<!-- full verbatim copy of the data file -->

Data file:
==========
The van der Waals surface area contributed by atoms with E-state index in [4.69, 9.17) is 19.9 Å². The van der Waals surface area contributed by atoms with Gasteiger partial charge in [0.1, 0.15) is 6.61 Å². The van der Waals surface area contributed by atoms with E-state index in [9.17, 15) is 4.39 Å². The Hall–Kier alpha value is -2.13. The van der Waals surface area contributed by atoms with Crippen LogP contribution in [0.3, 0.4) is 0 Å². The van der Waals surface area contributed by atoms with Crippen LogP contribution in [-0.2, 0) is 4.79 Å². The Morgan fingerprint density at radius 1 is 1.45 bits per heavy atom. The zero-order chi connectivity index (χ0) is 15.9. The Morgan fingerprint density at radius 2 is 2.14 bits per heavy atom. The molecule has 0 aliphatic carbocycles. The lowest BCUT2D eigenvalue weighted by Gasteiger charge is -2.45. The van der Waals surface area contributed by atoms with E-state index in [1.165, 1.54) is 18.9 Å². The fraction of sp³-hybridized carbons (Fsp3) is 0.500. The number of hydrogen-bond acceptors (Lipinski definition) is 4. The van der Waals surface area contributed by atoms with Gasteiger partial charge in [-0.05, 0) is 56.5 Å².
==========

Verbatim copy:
The van der Waals surface area contributed by atoms with E-state index in [4.69, 9.17) is 19.9 Å². The van der Waals surface area contributed by atoms with Gasteiger partial charge in [0.1, 0.15) is 6.61 Å². The van der Waals surface area contributed by atoms with E-state index in [9.17, 15) is 4.39 Å². The Hall–Kier alpha value is -2.13. The van der Waals surface area contributed by atoms with Crippen LogP contribution in [0.3, 0.4) is 0 Å². The van der Waals surface area contributed by atoms with Crippen LogP contribution in [-0.2, 0) is 4.79 Å². The Morgan fingerprint density at radius 1 is 1.45 bits per heavy atom. The zero-order chi connectivity index (χ0) is 15.9. The Morgan fingerprint density at radius 2 is 2.14 bits per heavy atom. The molecule has 0 aliphatic carbocycles. The lowest BCUT2D eigenvalue weighted by Gasteiger charge is -2.45. The van der Waals surface area contributed by atoms with E-state index in [1.165, 1.54) is 18.9 Å². The fraction of sp³-hybridized carbons (Fsp3) is 0.500. The number of hydrogen-bond acceptors (Lipinski definition) is 4. The van der Waals surface area contributed by atoms with Gasteiger partial charge in [-0.05, 0) is 56.5 Å².